Yesterday even Leighton stopped by because her work didn’t start until 12. She probably regretted it later because now my mentor is trying to talk her into doing a short film about the organization. However, it happened to be a great day to stop by 1. because we were painting the spheres for the Braille Institute and 2. we had a Neil Patrick Harris look-alike come in. All-in all, it’s been a pretty good first week, tonight and tomorrow we have the first open sessions that I’m going to, so if anyone wants to stop by and paint, 5-9 at the El Segundo Plaza!
I also overheard the funniest conversation:
“That’s supposed to be yellow!”
“It is yellow!”
“No, it’s green, you’re colorblind remember!”
So, if there’s one thing you can learn from working on the “largest public art project in America” it’s, there’s no time to familiarize yourself with what’s going on. From what I’ve read of the other posts, it seems like an orientation day was first to slowly work your way into it. Not here, yesterday was watch-what-we-are-doing-and-copy-it day, it was also, surprise, the biggest school group they had has so far coming in and we needed to paint at least 30 of these spheres (yes those 6-foot ones in the picture) in two hours.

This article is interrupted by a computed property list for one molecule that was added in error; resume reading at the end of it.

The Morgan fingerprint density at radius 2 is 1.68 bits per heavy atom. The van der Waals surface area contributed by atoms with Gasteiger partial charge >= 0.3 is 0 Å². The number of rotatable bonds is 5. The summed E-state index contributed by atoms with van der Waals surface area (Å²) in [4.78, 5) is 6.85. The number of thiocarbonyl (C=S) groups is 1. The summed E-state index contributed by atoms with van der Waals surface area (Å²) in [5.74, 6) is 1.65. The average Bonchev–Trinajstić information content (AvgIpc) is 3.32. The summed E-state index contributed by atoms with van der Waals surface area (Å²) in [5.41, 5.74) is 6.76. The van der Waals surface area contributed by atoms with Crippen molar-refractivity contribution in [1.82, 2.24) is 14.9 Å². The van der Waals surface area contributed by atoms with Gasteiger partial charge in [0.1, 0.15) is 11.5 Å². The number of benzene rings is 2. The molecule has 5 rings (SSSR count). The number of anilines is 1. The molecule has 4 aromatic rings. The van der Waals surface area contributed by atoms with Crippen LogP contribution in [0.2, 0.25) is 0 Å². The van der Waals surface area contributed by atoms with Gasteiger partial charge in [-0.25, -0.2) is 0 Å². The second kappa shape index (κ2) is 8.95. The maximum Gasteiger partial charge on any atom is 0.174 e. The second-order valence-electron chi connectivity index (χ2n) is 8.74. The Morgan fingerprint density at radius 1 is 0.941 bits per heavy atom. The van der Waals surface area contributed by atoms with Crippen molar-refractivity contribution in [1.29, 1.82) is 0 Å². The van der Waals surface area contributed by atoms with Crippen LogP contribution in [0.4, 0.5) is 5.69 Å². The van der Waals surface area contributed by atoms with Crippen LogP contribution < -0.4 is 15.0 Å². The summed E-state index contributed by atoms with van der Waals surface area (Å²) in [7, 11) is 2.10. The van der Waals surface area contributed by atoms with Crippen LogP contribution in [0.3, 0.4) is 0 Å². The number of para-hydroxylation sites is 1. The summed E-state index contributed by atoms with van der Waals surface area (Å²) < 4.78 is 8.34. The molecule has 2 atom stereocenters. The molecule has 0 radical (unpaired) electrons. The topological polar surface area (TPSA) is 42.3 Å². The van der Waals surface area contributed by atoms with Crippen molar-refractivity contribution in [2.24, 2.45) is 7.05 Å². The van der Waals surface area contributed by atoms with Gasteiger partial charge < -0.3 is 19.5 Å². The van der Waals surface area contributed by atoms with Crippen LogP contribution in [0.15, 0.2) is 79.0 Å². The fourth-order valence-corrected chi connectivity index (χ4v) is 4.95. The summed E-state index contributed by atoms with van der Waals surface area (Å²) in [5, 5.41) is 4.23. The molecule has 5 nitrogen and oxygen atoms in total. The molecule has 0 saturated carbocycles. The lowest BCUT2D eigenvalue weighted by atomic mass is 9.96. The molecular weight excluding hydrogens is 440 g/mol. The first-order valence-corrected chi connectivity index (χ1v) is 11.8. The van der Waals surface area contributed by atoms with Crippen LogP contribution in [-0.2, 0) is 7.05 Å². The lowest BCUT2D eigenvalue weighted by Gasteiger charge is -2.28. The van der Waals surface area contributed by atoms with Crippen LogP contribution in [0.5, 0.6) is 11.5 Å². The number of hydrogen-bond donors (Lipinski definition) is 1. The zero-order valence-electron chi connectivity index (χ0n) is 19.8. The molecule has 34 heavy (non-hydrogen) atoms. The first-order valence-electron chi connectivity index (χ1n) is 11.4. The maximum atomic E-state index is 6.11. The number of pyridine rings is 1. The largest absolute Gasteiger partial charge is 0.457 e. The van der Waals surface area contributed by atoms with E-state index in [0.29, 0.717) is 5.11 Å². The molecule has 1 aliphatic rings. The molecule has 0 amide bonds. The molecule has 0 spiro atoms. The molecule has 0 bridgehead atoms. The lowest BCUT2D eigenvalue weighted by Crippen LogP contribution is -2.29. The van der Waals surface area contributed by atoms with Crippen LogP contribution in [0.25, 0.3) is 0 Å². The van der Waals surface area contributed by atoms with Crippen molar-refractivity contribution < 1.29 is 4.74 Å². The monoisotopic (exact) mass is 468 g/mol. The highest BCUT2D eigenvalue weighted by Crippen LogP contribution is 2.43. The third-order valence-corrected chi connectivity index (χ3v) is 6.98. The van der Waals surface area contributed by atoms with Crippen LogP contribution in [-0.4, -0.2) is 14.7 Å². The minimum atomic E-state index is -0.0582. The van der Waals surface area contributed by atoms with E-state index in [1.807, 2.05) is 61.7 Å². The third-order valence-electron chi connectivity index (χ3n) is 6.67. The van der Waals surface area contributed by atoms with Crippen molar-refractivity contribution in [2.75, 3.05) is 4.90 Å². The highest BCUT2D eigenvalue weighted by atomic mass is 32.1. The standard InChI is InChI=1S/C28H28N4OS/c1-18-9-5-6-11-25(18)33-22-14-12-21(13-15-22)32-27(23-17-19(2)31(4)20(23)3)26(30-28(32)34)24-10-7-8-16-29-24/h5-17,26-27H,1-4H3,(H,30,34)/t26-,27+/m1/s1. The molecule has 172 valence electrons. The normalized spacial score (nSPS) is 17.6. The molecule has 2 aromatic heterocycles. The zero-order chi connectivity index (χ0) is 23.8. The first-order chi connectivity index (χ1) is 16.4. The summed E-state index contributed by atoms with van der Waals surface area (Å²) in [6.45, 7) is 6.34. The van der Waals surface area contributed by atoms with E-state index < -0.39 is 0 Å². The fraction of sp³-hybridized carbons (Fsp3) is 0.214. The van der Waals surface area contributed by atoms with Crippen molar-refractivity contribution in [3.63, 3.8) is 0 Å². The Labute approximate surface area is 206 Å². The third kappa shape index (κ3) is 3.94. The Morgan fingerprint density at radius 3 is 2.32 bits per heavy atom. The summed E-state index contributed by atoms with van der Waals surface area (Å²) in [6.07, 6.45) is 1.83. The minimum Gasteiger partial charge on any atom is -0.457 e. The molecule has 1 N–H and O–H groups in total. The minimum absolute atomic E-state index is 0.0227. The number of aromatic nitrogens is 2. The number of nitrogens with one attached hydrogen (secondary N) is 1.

One of the goals I had yesterday was not to notice time passing, a lot of volunteer projects I have worked on have been agonizingly boring because they just have you standing around doing nothing, so to combat this I packed my bag with my copy of The Hobbit, hoping at least I could get some reading done. However, this was (thankfully) not the case. Although we were technically watching paint dry, it turns out 65 fifth-graders are quite a handful and an ambitious project like, say painting 7,000 6-foot spheres, takes a lot of people and effort to get working.